Sen. Norm Coleman retains defense attorney following corruption suits
UPDATE: The FBI has said it is investigating claims against Coleman donor Kazeminy.
For Republican Senator Norm Coleman, whose prolonged electoral battle with his Democratic opponent Al Franken has been well publicized, public life just isn't getting any easier.
Breaking reports from Coleman's home state of Minnesota indicate the Senator-in-limbo has retained the services of defense attorney Doug Kelley, as part of an effort to fend off charges of corruption in two lawsuits.
The suits, filed in Delaware and Texas, also name Coleman's wife Laurie, Jim Hayes, Laurie's employer, and Nasser Kazeminy, an Iranian-born millionaire.
Both suits claim that Sen. Coleman accepted approximately $75,000 from Kazeminy in a payment scheme that funneled the money through Kazeminy's Houston-based Deep Marine Technologies and into the coffers of Coleman's wife's employer.
The FBI, in announcing the onset of an investigation into claims against Kazeminy, added that Sen. and Laurie Coleman, along with Hayes, are not part of the investigation. Kazeminy's attorney, Joe Friedberg, works for Minneapolis-based Winthrop & Weinstine, a law firm which once employed Sen. Coleman.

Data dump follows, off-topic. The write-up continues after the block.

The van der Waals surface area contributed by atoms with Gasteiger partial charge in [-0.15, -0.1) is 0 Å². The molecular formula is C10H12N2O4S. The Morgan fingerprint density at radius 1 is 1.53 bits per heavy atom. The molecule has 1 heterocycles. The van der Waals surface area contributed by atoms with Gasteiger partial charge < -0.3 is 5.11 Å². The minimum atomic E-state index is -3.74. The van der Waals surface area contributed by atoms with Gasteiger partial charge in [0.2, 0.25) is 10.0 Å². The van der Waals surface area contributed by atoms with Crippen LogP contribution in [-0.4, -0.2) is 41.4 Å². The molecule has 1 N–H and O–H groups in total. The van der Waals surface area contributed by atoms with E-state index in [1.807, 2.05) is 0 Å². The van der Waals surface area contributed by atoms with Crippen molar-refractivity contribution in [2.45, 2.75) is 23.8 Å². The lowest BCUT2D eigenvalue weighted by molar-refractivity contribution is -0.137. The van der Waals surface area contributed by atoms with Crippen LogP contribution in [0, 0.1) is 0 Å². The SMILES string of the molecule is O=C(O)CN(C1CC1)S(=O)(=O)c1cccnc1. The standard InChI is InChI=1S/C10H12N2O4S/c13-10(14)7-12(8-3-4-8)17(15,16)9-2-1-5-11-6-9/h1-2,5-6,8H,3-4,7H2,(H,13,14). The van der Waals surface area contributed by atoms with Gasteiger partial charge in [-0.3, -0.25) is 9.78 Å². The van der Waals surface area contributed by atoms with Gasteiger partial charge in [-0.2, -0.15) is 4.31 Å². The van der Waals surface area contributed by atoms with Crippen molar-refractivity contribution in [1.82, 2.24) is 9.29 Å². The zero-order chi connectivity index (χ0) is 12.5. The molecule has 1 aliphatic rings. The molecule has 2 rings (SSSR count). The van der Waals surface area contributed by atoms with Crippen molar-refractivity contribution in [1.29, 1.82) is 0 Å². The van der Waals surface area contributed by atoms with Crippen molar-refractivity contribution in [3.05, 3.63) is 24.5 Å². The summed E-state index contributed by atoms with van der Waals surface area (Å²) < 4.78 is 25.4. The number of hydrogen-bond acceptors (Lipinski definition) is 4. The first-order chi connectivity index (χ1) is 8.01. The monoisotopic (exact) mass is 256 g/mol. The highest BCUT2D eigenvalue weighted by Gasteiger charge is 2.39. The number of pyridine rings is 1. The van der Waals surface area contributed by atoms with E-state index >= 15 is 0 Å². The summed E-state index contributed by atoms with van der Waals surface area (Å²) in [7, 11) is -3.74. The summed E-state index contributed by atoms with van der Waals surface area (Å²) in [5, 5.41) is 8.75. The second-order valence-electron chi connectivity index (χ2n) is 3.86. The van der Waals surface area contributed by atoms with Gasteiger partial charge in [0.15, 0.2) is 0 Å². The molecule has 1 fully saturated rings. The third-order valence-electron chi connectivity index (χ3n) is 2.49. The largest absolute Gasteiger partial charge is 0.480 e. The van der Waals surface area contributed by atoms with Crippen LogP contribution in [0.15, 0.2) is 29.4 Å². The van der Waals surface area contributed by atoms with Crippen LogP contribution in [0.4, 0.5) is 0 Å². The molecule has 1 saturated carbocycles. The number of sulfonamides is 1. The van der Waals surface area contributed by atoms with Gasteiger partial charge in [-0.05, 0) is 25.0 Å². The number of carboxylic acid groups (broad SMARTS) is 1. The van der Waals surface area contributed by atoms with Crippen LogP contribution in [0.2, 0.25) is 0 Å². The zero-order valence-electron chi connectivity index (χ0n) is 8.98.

Records show Kazeminy is among Minnesota's top 20 political donors, with all but one contribution from the last election cycle flowing into Republican accounts. Kazeminy also donated to former Governor Bill Richardson's presidential campaign.
"The Kazeminy family made $4,000 in contributions to the then-St. Paul mayorís 1997 re-election campaign," reports the Minnesota Independent. "Three years later Kazeminy footed the bill for Coleman to fly to Jordan for a global trade conference. Since joining the Senate in 2002, Coleman has taken at least two more trips at the businessmanís expense. In 2004 the senator and his wife flew back from Paris on a private plane owned by Kazeminy, a $2,870 value. The following year Coleman and his daughter used Kazeminyís plane to jet off to the Bahamas, a trip valued at $3,960. 'Itís a friend with a plane,' Coleman explained to the Star Tribune after the subsidized trips came to light in 2006."
To fight the allegations of corruption, the Colemans' lawyers have hired a private investigation firm comprised of former FBI agents.
On Monday, elections officials in Minn. began a recount of 1,400 challenged ballots in the ongoing race between Sen. Coleman and Al Franken.